CSX gave to Fla. anti-bullet train drive
(The Associated Press circulated the following story on July 13.)
ORLANDO, Fla. -- A road builders' lobbying organization gave $330,000 of the $1.3 million collected for a petition drive aimed at derailing Florida's bullet train project, according to a campaign finance report filed Monday.
Moving Florida, a political action committee established by the Florida Transportation Builders Association, was the largest contributor to DErail the Bullet Train (DEBT) during the year's second quarter.
"We're the same people that would probably build the bullet train if it were built," FTBA president Bob Burleson said. "Believe it or not, sometimes we try to think of the greater good. If there were a way to pay for high speed rail, we'd be all for it. I just don't think, currently, we can afford to build it; I think we have much more pressing needs."'
Two major central Florida theme parks, bypassed on a planned route that does connect with Walt Disney World, were also major contributors to the kill-the-rail project.
The first leg of the proposed rail network, from Orlando to Tampa, is estimated to cost $2.6 billion, although opponents believe the true price is $6.4 billion.
DEBT spent $1.1 million during the quarter, almost all on its petition drive that would have voters decide whether to repeal the constitutional amendment requiring the state to build the rail line. Floridians approved the amendment four years ago.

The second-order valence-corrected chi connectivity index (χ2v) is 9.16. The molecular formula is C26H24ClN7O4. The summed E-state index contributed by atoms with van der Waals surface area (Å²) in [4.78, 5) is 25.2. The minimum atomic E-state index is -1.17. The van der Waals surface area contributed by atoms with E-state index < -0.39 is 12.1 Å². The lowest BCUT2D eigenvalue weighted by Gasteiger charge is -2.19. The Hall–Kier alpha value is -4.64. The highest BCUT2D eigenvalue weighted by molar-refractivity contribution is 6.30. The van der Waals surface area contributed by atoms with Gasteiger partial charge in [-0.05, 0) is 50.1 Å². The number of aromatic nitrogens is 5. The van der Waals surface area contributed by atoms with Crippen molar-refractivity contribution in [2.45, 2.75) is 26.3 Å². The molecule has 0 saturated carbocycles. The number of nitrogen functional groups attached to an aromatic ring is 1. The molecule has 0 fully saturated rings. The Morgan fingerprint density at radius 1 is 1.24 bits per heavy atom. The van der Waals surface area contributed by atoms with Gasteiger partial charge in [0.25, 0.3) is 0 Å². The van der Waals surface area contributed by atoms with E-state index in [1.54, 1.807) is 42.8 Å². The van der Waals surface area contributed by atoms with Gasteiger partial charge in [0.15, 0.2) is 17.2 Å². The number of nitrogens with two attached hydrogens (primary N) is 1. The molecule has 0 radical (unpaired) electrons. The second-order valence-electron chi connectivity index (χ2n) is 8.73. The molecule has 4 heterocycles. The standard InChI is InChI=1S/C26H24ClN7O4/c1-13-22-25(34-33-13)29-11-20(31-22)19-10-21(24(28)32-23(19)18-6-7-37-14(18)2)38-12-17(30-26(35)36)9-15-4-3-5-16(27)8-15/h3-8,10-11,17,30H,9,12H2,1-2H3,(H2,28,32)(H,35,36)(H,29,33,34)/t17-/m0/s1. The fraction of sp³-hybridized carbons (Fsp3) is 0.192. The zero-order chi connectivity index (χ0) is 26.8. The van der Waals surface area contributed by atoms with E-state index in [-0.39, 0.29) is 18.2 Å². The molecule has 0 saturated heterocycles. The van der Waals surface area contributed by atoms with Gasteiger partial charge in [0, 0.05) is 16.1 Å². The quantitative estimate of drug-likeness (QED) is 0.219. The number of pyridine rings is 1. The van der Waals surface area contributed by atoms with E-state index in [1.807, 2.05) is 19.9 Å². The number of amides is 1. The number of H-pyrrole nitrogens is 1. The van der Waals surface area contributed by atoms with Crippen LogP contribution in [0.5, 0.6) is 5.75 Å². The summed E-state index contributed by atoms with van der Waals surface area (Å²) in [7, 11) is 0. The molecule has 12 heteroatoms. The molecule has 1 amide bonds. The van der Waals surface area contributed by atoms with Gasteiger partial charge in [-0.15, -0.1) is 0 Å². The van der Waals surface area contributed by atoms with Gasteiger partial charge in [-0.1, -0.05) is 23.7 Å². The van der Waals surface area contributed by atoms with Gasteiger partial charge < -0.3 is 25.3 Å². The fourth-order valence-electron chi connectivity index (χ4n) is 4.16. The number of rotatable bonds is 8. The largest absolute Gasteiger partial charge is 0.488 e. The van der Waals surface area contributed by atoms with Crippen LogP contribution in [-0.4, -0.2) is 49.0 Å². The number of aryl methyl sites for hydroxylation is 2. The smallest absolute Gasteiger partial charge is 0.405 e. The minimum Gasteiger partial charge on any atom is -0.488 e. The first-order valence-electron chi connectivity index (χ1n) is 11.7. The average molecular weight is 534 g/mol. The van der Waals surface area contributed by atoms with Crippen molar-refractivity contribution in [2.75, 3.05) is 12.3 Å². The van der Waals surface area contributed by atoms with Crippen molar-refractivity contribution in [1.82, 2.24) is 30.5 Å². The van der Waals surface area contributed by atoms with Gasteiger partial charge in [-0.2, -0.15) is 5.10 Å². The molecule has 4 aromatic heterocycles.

The petition needs close to 489,000 valid signatures for the repeal to reach the Nov. 2 ballot. DEBT officials said they have collected more than 600,000 signatures.
"Grass-roots support for the bullet train's repeal has been tremendous," Slater Bayliss, DEBT's executive director, said in a statement. "Voters throughout the state are supporting our grass-roots campaign because they want the opportunity to repeal the bullet train boondoggle and cancel this wasteful mandate."
The Villages, a massive retirement community in central Florida, gave $300,000. Developer Gary Morse is a major fundraiser for the GOP, and Republican Gov. Jeb Bush has ardently opposed bullet trains.
SeaWorld Orlando, which also opposes the high speed rail, gave $250,000. When the route was selected, SeaWorld and Universal Orlando lost out to rival Disney for a stop. The Florida High Speed Rail Authority was swayed by studies showing Disney could offer more riders than the attractions in the International Drive tourist district.
Universal contributed more than $220,000 to DEBT in March.
Contributing a total of $100,000 were three railroad companies: CSX Transportation ($50,000), Florida East Coast Industries ($25,000) and Rail Management Corporation ($25,000).
Also Monday, a Tallahassee judge held a hearing in a lawsuit against the petition drive.
The lawsuit was filed by C.C. "Doc" Dockery, the Lakeland businessman who got the train on the ballet in 2000, and alleges that the signatures aren't invalid because they don't have the names and addresses of the people paid to collect them.
Circuit Judge P. Kevin Davey refused earlier this month to issue a preliminary injunction sought by Dockery, saying he could find no provision in state law that requires such signatures be thrown out.
After listening to attorneys Monday, Davey refused to dismiss the lawsuit, giving Dockery's lawyers the go-ahead to seek documents from the campaign in an effort to prove their allegations.
Tuesday, July 13, 2004
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